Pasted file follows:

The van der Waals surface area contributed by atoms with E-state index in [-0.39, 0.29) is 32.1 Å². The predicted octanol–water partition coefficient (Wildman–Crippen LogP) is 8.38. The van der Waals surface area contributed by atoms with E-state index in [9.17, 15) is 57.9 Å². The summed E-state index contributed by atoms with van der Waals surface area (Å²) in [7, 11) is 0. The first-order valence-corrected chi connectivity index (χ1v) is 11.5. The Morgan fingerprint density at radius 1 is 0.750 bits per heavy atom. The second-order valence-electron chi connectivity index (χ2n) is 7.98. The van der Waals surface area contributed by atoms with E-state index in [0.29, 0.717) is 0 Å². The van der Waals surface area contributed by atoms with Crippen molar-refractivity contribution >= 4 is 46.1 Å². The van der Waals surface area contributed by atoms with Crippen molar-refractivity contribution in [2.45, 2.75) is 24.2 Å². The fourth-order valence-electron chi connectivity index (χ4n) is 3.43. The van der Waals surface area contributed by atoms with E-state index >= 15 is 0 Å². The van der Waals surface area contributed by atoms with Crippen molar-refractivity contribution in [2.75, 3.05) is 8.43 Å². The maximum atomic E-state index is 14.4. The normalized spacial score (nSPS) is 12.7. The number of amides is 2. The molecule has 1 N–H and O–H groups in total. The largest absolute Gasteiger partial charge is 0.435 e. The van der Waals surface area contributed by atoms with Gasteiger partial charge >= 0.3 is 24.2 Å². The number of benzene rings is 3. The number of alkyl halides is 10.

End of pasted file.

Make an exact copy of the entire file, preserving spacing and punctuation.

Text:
The van der Waals surface area contributed by atoms with E-state index in [-0.39, 0.29) is 32.1 Å². The predicted octanol–water partition coefficient (Wildman–Crippen LogP) is 8.38. The van der Waals surface area contributed by atoms with E-state index in [9.17, 15) is 57.9 Å². The summed E-state index contributed by atoms with van der Waals surface area (Å²) in [7, 11) is 0. The first-order valence-corrected chi connectivity index (χ1v) is 11.5. The Morgan fingerprint density at radius 1 is 0.750 bits per heavy atom. The second-order valence-electron chi connectivity index (χ2n) is 7.98. The van der Waals surface area contributed by atoms with E-state index in [0.29, 0.717) is 0 Å². The van der Waals surface area contributed by atoms with Crippen molar-refractivity contribution >= 4 is 46.1 Å². The van der Waals surface area contributed by atoms with Crippen molar-refractivity contribution in [2.45, 2.75) is 24.2 Å². The fourth-order valence-electron chi connectivity index (χ4n) is 3.43. The van der Waals surface area contributed by atoms with E-state index >= 15 is 0 Å². The van der Waals surface area contributed by atoms with Crippen molar-refractivity contribution in [2.75, 3.05) is 8.43 Å². The maximum atomic E-state index is 14.4. The normalized spacial score (nSPS) is 12.7. The number of amides is 2. The molecule has 1 N–H and O–H groups in total. The largest absolute Gasteiger partial charge is 0.435 e. The van der Waals surface area contributed by atoms with Gasteiger partial charge >= 0.3 is 24.2 Å². The number of benzene rings is 3. The number of alkyl halides is 10.